At this stage, we’re ready to transfer into fermenting vessel, which has been prepped a little differently to usual. Ordinarily, all yeast matter would be disposed of once a beer has done its time in FV, and a full CIP (clean-in-place) undertaken before refilling, but in this case we are transferring the wort into one of our stainless steel tanks which has only just been emptied of our most recent (at the time) Funk Dungeon brew (this was Through the Sticks, a collaboration with the one and only Little Earth Project) and we’re leaving the yeast bed behind for today’s brew to feed on. Racking straight onto the yeast bed means we should aim to avoid much of the "lag" phase for the yeasts. This “krausening” speeds up fermentation as the yeast goes straight on to consuming sugar.
For now the wort will sit overnight and we’ll blend it in FV and give it a week maybe 10 days or so to ferment around 90% of its journey to PG1000.0 before transferring into oak.
We’ll pitch our house Brett blend (which we call Barbarella) into barrels as well. Barbarella has 15 or so different strains of Brett (built over time from a combination of various commercially available blends and some lab pitches) stored in a wooden firkin ready to deploy. The blend is able to be used for primary and secondary fermentation, and is overall an amalgamation of Saccharomyces var. Diastaticus, our house (clean) Saccharomyces, a few lactobacillus strains harvested from grain, and Brett. The main character we see with this is a dry, light lemony refreshing finish.
Once everything is in FV, it’s time to dig the hops and get everything very well cleaned and shiny, ready for the next brew.
Day 2: Fermentation is flying – around 25% of the total expected fermentation has happened in around 18 hours. The pH has dropped like any saccharomyces fermentation, from 4.98 to 4.55, and the Krausen is happily blipping away.
Whilst the beer-to-be is still in the coolship we are recirculating the wort – while largely unnecessary as we are transferring everything into one fermenting vessel, when racking to barrels this ensures even mixing of yeast and bacteria on the surface is mixed thoroughly throughout.
We’ve lost around 7% of the wort to evaporation and the temperature has dropped from 88c down to 27c, which is a little too slow for full spontaneous fermentation, but enough for some bacterial capture (strains of lactobacillus are far more comfortable at the higher end of the temperature band).
With the aim of better understanding the contribution of the coolship to our house saison yeast we are separately force fermenting the wort with a stir plate in the lab – we’ll take a look-see under a microscope after a few days…
Day 6: After almost a week on the stir plate, we’ve had a yeast Krausen rise and fall in the flask. The sacch performed an attenuation of 69%, leaving the beer at 4.94% and the pH dropped quickly. The beer tastes a little lemony, and whatever the coolship welcomed in is certainly a positive addition to the yeast blend overall.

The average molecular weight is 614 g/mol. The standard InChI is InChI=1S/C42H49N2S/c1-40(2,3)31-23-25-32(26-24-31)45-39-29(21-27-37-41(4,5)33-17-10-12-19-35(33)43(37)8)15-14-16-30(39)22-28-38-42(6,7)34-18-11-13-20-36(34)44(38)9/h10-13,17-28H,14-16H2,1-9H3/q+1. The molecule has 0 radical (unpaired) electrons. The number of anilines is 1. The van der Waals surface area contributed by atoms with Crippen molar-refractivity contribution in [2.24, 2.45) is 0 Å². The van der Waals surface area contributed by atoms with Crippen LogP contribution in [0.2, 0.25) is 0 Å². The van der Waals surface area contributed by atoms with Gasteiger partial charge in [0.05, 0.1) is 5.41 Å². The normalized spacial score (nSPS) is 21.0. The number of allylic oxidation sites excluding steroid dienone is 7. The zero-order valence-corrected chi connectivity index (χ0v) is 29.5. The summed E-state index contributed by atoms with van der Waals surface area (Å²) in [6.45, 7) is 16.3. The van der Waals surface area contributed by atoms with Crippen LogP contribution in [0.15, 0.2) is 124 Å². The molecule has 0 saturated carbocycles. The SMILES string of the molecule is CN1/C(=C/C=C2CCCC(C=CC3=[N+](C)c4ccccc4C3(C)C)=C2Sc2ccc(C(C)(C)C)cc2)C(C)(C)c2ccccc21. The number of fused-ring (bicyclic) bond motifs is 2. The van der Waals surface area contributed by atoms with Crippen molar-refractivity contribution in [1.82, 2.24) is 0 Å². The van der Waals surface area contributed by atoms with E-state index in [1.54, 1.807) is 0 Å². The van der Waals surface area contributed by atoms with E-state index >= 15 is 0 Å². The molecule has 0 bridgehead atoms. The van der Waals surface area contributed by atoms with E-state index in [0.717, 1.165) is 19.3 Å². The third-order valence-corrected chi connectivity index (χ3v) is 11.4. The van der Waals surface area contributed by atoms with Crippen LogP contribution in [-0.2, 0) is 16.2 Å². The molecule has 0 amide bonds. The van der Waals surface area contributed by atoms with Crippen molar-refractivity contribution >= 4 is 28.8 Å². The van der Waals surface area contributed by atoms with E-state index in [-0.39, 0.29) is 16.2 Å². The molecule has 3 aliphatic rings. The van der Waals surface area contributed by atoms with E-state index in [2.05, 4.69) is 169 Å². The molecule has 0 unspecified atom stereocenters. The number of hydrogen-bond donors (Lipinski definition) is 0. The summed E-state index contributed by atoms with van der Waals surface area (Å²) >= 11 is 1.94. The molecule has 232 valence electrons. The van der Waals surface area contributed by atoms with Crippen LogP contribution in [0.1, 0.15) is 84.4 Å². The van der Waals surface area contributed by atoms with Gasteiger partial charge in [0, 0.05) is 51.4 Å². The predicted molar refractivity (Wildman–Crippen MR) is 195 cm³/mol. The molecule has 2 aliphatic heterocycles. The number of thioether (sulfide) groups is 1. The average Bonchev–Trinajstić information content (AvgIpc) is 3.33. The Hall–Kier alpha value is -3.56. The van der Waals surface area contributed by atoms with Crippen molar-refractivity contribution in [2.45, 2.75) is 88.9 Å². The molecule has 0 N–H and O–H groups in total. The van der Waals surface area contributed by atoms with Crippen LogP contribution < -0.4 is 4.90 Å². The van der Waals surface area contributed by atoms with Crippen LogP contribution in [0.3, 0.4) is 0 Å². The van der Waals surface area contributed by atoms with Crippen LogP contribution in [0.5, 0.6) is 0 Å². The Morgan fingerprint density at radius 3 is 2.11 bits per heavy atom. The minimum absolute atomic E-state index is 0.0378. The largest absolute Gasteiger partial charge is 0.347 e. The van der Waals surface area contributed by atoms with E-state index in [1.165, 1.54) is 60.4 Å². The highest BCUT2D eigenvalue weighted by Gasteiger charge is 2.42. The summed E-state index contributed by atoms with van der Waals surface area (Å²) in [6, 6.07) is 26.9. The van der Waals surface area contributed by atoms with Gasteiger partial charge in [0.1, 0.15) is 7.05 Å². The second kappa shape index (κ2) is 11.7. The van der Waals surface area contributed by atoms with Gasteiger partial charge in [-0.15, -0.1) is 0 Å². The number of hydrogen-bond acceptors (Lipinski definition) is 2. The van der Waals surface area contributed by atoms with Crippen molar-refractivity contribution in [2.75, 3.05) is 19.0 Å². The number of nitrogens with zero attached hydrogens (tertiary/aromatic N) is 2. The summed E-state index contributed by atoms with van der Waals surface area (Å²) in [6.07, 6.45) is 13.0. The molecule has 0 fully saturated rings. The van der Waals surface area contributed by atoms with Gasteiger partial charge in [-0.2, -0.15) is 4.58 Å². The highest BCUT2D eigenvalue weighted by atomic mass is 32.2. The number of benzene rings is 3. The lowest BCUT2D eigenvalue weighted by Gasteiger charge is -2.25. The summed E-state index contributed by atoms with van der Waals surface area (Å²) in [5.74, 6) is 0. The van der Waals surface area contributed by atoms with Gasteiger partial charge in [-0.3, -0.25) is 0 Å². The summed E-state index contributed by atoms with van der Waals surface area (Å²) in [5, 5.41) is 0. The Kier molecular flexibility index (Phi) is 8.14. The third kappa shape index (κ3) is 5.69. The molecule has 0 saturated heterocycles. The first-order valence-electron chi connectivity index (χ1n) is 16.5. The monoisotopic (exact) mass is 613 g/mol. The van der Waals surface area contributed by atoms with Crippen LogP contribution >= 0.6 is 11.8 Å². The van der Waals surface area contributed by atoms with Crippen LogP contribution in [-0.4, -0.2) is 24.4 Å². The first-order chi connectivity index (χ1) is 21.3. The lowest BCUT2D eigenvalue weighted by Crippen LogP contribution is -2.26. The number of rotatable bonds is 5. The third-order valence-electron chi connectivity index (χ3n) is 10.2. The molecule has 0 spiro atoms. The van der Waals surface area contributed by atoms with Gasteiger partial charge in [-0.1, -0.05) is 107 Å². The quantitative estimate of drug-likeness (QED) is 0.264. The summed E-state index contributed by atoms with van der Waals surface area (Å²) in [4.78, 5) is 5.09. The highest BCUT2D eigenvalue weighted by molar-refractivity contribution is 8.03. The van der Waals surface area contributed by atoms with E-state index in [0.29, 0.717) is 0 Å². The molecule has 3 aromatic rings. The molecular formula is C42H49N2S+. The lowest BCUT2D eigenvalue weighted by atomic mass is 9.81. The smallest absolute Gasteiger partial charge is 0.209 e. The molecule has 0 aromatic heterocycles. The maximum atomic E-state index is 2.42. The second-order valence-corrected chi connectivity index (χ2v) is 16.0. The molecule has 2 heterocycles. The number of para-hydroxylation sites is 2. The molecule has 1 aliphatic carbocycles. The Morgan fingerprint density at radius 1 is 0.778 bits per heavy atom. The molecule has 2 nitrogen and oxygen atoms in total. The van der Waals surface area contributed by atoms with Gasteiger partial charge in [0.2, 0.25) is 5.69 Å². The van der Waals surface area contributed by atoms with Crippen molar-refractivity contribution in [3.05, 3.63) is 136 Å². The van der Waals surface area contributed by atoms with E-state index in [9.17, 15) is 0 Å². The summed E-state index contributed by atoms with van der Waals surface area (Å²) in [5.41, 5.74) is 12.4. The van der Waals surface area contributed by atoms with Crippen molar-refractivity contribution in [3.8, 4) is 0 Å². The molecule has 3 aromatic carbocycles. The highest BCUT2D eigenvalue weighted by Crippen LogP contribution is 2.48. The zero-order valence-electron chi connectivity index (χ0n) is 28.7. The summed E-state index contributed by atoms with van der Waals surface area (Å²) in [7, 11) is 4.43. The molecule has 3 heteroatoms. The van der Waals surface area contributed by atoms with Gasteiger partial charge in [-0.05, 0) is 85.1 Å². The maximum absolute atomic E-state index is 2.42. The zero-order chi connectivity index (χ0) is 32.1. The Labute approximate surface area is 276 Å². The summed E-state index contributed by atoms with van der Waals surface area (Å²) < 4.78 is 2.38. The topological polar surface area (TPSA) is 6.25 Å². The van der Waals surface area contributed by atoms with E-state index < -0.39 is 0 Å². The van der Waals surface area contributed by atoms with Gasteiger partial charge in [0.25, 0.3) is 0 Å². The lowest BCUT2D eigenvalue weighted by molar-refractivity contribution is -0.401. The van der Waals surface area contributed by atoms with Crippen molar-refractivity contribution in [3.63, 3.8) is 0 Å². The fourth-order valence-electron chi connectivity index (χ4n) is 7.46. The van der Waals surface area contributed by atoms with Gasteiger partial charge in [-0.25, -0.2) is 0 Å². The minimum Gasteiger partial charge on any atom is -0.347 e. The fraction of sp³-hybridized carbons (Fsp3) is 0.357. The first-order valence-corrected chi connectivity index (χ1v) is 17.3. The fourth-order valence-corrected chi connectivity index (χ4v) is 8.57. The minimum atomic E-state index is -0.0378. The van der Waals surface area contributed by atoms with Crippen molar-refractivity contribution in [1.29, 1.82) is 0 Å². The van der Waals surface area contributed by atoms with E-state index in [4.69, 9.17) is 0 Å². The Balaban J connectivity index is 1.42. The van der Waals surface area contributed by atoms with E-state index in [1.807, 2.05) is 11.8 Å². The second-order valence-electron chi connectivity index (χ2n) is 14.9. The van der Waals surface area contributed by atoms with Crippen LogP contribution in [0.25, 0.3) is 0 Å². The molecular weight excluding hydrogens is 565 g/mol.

These are strange times at the moment, but for this beer, time will itself be the key and with the right attention it will be ready when you are. When we get through all this and safely out the other side, we’ll grab a beer and think of times gone past and those still to come.”
….Fast forward to July 2021 and the beer is ready for blending decisions to be made! The beers have been resting in a mixture of French red wine and neutral American oak for anywhere between one and three years. Each and every barrel had a sample taken and was tasted individually to assess their major flavour characteristics to see what they would contribute to the final beer (and to check for any flavour faults). Happily we didn’t find any off flavours in any of the barrels, but some had a more pronounced wood character than others. The volume of each was carefully considered to make sure the resulting blend showcased the very best that the beer could be.
And we’re now into September, and that “resulting blend”, around 50% of which is the brew outlined above, is due to be released next week! Introducing Sheffield Red – Barrel Aged Sour (5.8%). Tart upfront, there’s a burst of acidity from the very first sip. An abundance of red fruit flavours, grape skin tannins and sour cherry notes, all pulled together by a gently oaky backbone.
The beer will be available in keg and can from next week, and will be one of the beers in the spotlight at our Funk Fest mixed fermentation multi-venue beer festival! As well as pouring at some of the participating venues (more on that coming soon) cans will also be included as part of a special festival tasting set, which will be available on our online shop to pre-order very soon!